int map_width = 0;
	int map_height = 0;
	int tile_size = 0;
	std::vector<unsigned int>* tiles;
};

A Simple A* Pathfinding Algorithm

Pathfinding is a fundamental tool commonly used to move characters around a map intelligently. Here I will be going over the A* algorithm written in C++.

It’s important to visualize how the pathfinding algorithms search for the most efficient path. Here is a neat demo using a JavaScript library called Pathfinding.js. By playing with Pathfinder.js, you should notice that the algorithm first tries to go straight for the end point and only when it hits a blocked node will it look for nodes that follow a less direct path.

The Algorithm

In a nutshell, the A* algorithm uses a graph of nodes that have a weight associated to them used to weigh paths from the start node to the end node.

What weight represents is arbitrary, since A* can be applied to different scenarios. For navigating through a map of squares for example, this value could be based on distance and steps taken. The algorithm processes neighboring nodes, adding all neighbors to an “open list” and then moving on to the lowest cost node in that list.

Given the open list begins with the start node (opposed to be empty), the main loop of the algorithm looks like this:

  1. Get next node from open list (now known as current node)
  2. Skip node if in closed list or out of bounds
  3. Add current node to closed list
  4. Remove current node from open list
  5. Process neighboring nodes (North, West, South, East)
    1. Set current node as parent of neighbor if weight is less

In all, the algorithm uses three lists:

  • Open List:  Keeps track of which nodes to search next and is ordered by weight
  • Closed List: Al nodes that have already been searched
  • Path: Linked list that connects the end node to the start node

To clarify on the path, there are actually multiple paths that exist because less efficient paths may be found before the most efficient path. The end node will have the final path, and that is all we care about.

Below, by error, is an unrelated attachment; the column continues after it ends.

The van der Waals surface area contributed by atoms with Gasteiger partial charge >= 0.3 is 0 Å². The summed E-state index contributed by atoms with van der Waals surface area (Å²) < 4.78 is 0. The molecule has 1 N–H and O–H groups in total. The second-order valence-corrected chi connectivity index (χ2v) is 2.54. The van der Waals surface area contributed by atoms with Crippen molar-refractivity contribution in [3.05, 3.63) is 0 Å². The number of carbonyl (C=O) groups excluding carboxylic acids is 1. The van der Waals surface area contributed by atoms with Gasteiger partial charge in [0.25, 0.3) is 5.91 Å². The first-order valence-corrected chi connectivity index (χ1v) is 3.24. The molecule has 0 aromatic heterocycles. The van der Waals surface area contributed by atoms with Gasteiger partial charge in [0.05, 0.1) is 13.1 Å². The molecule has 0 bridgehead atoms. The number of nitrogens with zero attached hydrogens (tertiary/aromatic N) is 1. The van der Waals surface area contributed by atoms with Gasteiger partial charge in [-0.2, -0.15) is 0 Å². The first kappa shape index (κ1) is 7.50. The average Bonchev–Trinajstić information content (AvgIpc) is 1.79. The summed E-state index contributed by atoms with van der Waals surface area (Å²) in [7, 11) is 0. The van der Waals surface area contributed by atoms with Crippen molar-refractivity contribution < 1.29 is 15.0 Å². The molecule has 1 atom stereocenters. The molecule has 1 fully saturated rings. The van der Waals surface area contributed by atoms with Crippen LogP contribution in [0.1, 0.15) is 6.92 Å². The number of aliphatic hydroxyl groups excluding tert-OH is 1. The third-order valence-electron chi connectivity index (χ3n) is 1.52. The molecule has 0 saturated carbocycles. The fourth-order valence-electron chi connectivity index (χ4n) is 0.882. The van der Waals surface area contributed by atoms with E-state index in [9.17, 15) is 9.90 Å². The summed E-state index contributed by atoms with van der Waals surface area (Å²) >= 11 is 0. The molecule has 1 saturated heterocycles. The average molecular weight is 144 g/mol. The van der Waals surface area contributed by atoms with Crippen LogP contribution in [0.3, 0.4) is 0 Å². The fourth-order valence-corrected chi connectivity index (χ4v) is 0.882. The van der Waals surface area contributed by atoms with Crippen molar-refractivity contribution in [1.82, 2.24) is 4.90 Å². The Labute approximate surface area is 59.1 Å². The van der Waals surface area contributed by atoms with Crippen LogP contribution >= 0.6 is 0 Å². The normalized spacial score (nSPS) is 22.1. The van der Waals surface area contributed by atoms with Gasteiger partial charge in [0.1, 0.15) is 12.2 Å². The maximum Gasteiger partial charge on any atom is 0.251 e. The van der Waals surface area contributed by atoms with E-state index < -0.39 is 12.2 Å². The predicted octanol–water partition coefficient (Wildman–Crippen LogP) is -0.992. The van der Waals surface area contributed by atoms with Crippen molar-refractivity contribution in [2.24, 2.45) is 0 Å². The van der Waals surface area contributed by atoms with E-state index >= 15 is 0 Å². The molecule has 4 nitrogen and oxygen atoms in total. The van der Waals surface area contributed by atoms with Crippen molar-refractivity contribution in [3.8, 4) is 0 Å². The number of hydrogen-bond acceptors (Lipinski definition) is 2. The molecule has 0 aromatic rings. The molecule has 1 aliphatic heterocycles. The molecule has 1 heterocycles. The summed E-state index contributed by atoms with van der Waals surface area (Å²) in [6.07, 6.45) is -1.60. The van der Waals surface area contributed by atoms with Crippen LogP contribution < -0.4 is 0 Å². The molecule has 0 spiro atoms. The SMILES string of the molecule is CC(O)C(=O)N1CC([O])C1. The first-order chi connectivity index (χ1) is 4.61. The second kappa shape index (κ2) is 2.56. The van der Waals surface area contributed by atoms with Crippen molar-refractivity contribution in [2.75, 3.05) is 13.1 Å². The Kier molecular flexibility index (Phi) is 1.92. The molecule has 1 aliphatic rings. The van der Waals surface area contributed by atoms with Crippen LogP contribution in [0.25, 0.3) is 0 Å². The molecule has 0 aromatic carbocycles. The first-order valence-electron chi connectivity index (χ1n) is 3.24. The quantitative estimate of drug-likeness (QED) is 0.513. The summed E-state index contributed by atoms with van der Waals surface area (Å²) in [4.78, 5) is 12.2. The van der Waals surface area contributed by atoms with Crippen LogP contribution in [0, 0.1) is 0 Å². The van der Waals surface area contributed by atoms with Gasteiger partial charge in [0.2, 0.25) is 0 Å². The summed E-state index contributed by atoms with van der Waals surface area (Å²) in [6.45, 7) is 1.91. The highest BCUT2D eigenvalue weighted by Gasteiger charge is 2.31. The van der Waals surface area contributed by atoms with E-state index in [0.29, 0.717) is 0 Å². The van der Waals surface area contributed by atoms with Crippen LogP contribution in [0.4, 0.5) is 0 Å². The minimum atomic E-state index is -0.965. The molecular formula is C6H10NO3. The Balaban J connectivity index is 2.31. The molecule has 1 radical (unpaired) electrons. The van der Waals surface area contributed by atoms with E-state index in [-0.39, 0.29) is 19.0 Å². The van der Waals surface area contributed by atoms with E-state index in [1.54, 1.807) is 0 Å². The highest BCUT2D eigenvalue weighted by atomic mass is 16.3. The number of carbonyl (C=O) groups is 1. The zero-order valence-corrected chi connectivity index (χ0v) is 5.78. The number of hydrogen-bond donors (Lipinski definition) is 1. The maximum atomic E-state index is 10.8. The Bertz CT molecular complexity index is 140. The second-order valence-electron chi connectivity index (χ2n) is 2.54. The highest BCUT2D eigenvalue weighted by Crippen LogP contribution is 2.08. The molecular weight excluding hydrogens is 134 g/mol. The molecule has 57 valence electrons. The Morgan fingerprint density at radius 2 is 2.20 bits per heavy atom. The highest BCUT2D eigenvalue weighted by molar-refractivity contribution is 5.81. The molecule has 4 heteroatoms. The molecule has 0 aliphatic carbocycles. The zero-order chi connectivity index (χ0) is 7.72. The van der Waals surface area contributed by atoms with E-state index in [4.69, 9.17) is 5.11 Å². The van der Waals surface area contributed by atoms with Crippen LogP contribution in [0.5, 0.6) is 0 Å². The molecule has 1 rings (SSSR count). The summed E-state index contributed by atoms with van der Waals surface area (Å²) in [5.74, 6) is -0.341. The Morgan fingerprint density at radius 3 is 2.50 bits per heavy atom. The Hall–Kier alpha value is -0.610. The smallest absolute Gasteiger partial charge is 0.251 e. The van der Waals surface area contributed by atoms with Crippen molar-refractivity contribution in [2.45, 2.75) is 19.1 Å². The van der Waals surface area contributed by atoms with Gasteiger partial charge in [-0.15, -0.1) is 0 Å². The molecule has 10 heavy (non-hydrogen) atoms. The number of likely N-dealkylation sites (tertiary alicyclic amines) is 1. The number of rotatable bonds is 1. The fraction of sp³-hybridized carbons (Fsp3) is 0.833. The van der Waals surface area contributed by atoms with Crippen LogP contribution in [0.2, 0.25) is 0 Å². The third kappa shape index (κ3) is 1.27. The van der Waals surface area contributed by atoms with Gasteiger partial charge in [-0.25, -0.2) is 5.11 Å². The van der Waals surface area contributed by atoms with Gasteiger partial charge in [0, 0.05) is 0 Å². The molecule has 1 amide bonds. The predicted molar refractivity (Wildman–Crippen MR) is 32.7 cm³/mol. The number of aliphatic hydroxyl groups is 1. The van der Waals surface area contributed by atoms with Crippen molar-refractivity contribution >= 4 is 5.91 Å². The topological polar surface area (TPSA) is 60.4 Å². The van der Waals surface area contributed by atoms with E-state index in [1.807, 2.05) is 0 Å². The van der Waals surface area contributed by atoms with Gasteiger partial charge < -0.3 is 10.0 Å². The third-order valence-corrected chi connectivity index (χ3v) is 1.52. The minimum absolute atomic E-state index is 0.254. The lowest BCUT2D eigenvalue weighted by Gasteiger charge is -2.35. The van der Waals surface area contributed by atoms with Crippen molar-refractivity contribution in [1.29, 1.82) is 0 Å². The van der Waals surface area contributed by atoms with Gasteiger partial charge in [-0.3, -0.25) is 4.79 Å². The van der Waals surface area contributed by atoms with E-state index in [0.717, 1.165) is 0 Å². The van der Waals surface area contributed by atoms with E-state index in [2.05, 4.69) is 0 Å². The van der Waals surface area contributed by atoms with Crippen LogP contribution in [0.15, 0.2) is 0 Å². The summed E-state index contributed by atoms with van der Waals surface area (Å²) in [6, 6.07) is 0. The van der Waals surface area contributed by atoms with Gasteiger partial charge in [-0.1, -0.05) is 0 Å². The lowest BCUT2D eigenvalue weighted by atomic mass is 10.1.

Implementation

Next we’ll go over the structures and functions involved with this algorithm. One core structure is the node.

Node Structure

As mentioned before, this is implemented in C++ and the graph is comprised of nodes.

Here is the Node structure with only its members:

struct Node {
    int x;
    int y;
    int index = 0;
    int distance;
    bool blocked = 0;
    int weight = 0;
    Node *parent = NULL;
};

I use indices to keep track of nodes. This includes determining which node is the start and end, as well as which nodes have already been processed (closed list) and which nodes should be processed next (open list).

Note: The index  struct member is there for convenience, so a coordinate to index lookup doesn’t need to be run every time.

The path list mentioned before is a linked list created through the parent  struct member, which points to another node.

Grid and List Structures

Nodes are stored as pointers in a vector. The open list is implemented as a multiset with the comparison function, NodeComp, so sorting is automatically done. Lastly, the closed list is implemented as a vector of ints that stores the indexes.

typedef std::multiset<Node*, NodeComp> NodeList; // So we don't need to type out the full definition everywhere

NodeList open_list; // Node pointers to process
std::vector<int> closed_list; // Node indices already processed
std::vector<Node*> grid; // All nodes

Out of Phase: Race Conditions and Shared Mutexes

This is part of a series for the Out of Phase game project that reflects on various stages, covering pros and cons of the creative process and implementation of the game.

Last year I started porting over the backend of my game from Python to C++. The reason for this move ties into my long-term goals as a game developer. Programming a multiplayer server has been something that has intrigued me for a while. The idea of creating a virtual environment that is continuously running and allows multiple players to interact with that environment in real time is fascinating to me.